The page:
Alonso and school board grill charter hopefuls
Seven groups made their pitches to open new charter schools Tuesday, including two existing schools that are seeking to reinvent themselves with more resources and autonomy. From the looks of things, it seems the city school board will be particularly judicious in choosing who will make the cut in November.
Click here to get a full description of the applicants. Among them is a K-8 academy for girls, and a proposed co-ed military academy that is looking to open in 2013. Both were among the few schools that seemed to really capture the attention of the board.
The school board sat through each presentation, extending the meeting to nearly 11 p.m., and peppered each applicant with questions about their motives, credentials, and experience in opening and operating a school.
It was a level of interrogation that is rare for the board , but not surprising given its recent discussions of the board about mitigating the district's bulging school portfolio. About two dozen schools have opened in the district since 2007, and some are floundering due to low enrollment and heightened competition.
The schools who felt the most heat Tuesday were two existing schools seeking charter licenses: the traditional Harlem Park Elementary/Middle School and the Green Street Academy, which opened as a transformation school in 2010. Both schools said they wanted to operate their schools as charters to gain private partnerships and more money.
In his only comments of the evening, city schools CEO Andres Alonso showed a mild disdain for the applicants' notion that the charter label would bring them future prosperity, in finances and the ability to serve their students.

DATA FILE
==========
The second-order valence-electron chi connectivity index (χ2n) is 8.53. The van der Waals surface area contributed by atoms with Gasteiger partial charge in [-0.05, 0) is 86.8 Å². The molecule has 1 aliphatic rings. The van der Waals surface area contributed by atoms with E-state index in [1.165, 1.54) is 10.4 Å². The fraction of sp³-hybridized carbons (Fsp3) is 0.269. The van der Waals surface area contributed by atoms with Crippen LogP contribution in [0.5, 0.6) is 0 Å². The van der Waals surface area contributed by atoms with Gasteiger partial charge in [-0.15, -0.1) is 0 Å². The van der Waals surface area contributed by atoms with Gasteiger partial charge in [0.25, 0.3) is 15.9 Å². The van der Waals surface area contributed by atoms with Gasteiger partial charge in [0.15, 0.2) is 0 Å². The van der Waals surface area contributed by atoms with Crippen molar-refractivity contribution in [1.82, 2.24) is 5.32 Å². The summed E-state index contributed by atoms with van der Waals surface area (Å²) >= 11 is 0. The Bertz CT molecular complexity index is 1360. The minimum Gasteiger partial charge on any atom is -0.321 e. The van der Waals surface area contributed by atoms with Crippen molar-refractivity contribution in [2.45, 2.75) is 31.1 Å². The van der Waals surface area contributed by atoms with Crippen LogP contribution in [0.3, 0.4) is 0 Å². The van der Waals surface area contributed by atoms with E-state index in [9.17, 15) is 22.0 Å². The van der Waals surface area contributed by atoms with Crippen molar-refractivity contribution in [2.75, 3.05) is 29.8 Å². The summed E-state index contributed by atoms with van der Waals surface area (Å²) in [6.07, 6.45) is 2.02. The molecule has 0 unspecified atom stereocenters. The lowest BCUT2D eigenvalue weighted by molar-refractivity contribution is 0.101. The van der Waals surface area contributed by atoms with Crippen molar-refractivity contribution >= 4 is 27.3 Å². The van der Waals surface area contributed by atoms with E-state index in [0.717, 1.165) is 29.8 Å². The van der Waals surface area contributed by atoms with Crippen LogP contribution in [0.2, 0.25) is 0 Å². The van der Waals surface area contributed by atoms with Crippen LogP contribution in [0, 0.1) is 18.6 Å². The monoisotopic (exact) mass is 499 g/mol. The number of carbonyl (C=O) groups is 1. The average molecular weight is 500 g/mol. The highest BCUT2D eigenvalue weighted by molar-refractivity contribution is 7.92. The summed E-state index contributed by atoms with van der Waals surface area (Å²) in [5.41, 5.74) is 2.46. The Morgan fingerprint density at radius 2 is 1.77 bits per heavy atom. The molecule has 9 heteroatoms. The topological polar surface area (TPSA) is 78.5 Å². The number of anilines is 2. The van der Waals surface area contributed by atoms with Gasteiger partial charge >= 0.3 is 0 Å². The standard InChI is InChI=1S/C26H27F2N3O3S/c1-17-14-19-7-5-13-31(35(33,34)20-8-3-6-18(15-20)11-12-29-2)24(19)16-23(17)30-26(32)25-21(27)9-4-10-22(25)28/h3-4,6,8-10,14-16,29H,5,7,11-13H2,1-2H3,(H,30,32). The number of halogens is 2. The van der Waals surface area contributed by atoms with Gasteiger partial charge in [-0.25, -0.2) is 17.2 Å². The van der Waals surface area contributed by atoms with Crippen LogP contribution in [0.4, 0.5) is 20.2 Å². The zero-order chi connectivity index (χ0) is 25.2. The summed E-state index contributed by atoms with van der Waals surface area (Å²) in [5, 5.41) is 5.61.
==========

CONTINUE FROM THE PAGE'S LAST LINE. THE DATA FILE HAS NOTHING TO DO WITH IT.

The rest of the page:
"I have a real problem with schools who only think they can gain that social capital by calling themselves a charter," Alonso said, adding that it was "a bankrupt way of thinking."
It was Harlem Park's second attempt to gain charter status, after being denied last year. The school's principal and her team came back this year with visuals and a more coherent plan, but the same mission: to get more resources.
"We have a challenge around the system when it comes to resources for schools--but 100 other schools aren't applying to be a charter," he told Harlem Parks principal. "I haven't heard anything on the table that you cannot do right now."
Green Street Academy opened as a transformation school last year, and revealed Tuesday that it didn't originally seek to open as a charter because it wanted to support Alonso's vision for more transformation schools.
Now, the school wants to move out of its current building, which the school's principal said is 'lousy' and hard to share with another school. The school is also hoping to appeal to private funders, and the schools' administrators say they have a better chance to get the support as a charter. The school's principal said he had a 'fiduciary responsibility' to seek out the best for his students.
But Alonso pointed out that the system invested $2 million for the school to move into the building last year, and he had a "fiduciary responsibility to 83,000 other children."